SF Opera and UCSF's New Mask for Singers Helps Bring Back In-Person Performances

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Galen Till, Sr. costume production supervisor at San Francisco Opera, demos the new SF Opera / UCSF mask for singers. (Sean Karlin/SF Opera)

Sanziana Roman is a classically-trained soprano who also happens to be a professor of surgery and thyroid surgeon at the University of California San Francisco (UCSF).

"I just couldn't bear the thought that I may not make it as a singer," Roman says. "So I went to medical school."

San Francisco Opera (SF Opera) has enlisted Roman as one of a handful of UCSF medical experts to help determine what it would take to bring live opera back.

UCSF professor of surgery and thyroid surgeon Sanziana Roman was on track to become a professional soprano before changing track to pursue a career in medicine. (Courtesy Sanziana Roman)

The group has met every Monday morning on Zoom since last June. And one night not too long after the collaboration began, Roman decided to get creative.

"I had some old masks from the operating room that I brought home," Roman says. "I cut them up at my kitchen table and kind of pasted them together."


The result was the prototype for a new mask specially designed for singers, and aimed at keeping performers safe as they return to live productions.

Roman's invention has since gone through rounds of testing and further design tweaks. UCSF and SF Opera have filed a patent for the mask, and it's currently being manufactured in the opera company's costume shop as the team searches for a commercial entity like 3M to potentially license the mask to and ramp up its production.

"It was really designed to get singers practicing, working together, and being in close proximity without worrying so much about aerosols," Roman says of her new creation, officially called the VOXCV mask.

Even though COVID-19 infection rates are dropping in California, singing in public is still considered a high-risk activity. That's because of the aerosols that singing produces—fine mists of tiny particles that tend to float in the air for extended periods of time. This makes them potentially more hazardous than the larger droplets created by regular speaking, which generally fall to the ground more easily.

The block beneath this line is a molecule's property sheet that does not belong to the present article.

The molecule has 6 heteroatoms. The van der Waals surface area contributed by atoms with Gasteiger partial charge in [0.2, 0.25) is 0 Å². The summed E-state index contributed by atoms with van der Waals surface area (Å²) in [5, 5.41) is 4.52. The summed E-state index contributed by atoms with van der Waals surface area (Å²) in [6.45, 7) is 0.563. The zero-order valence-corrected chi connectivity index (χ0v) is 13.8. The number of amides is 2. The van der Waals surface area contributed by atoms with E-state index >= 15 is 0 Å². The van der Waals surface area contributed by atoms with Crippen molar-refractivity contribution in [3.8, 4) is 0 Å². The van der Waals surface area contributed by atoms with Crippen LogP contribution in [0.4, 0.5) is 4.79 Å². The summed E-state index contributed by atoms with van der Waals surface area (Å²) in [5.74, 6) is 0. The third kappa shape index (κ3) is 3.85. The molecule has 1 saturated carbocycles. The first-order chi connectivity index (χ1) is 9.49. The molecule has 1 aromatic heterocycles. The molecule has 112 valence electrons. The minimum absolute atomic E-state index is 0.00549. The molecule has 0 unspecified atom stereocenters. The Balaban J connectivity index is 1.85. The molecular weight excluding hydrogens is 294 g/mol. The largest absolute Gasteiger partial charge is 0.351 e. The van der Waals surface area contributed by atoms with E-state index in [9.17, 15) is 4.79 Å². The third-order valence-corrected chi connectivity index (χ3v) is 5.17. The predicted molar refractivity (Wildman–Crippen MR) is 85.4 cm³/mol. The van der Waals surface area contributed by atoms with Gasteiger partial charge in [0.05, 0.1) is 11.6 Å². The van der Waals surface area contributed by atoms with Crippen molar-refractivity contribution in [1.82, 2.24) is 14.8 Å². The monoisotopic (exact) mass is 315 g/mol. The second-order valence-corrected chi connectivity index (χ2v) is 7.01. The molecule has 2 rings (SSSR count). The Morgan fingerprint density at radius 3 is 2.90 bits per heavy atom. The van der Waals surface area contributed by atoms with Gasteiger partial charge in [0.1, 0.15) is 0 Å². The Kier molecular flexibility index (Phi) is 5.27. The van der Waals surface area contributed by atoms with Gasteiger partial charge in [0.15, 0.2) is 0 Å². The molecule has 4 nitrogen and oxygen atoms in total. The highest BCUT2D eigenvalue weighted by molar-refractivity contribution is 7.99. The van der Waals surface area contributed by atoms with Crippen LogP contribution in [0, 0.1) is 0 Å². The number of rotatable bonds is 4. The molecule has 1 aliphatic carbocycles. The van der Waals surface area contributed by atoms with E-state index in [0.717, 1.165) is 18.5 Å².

The media has reported on several singing-related COVID-19 outbreaks over the past year, including one in Washington State that left two choristers dead.

In tests conducted at UC Davis, Roman's new mask design has proved to be almost as efficient at filtering out particles as the gold-standard N95 mask. (According to a UC Davis research paper shared with KQED, it filters out 94% of particles; the N95 filters 95%.)

SF Opera Adler Fellow Anne-Marie MacIntosh got to try out and offer feedback on the new singing mask. (Anne-Marie MacIntosh/SF Opera)

San Francisco Opera Adler Fellow Anne-Marie MacIntosh, a resident artist with the company, is impressed with the thinking that's gone into the design.

"It has a really nice drawstring at the bottom that goes underneath your chin to ensure again that there aren't aerosols escaping through the bottom of the mask," MacIntosh says.

MacIntosh was able to try out and offer feedback on the new mask, which is made of washable cotton and has plastic boning to keep it off the face.

"And also it has a roll-up extension at the bottom, which you can open up to drink water out of, so that you're not having to take the mask on and off in rehearsal and put yourself and others in danger," MacIntosh says.

MacIntosh unfurls the long flap at the front of the mask, which flops around like the trunk of a dejected elephant. It's not very flattering, in other words. (Roman says the original prototype looked even weirder.)

But MacIntosh says after months of being stuck in her apartment doing rehearsals on Zoom, she can live with the aesthetics.

"We're creating a new trend here!" she says with a laugh.

Other opera companies, like Opera San Jose, have also developed singer masks in their costume shops. The company's general director, Khori Dastoor, says she can see them becoming part of a performer’s everyday toolkit, alongside things like pitch pipes and throat lozenges, well after this pandemic ends.

"If it reduces our risk to get the flu or to get any kind of run-of-the-mill rhinovirus, that will stay," Dastoor says.

UCSF's Roman says masks should be thought of as just one part of a larger solution to enable a safe return to live performances.

"Masks are not the only thing that will be protective," she says. "You have to have good ventilation. You have to have some separation from each other. And you need to have a lot of good testing."

Meanwhile, singer MacIntosh is about to get her first chance to sing before a live audience in more than a year.

Together with a number of fellow San Francisco Opera artists, MacIntosh is ramping up for a series of live outdoor performances in late April and May, held at the Marin Center for a drive-in audience. So she’s getting used to practicing in her new mask.

MacIntosh says rehearsing in the mask isn’t ideal. It gets a little stuffy in there after a while. But that's a small price to pay.

"It's just exciting to get to work with other people," MacIntosh says. "We're going to do whatever it takes to make that happen."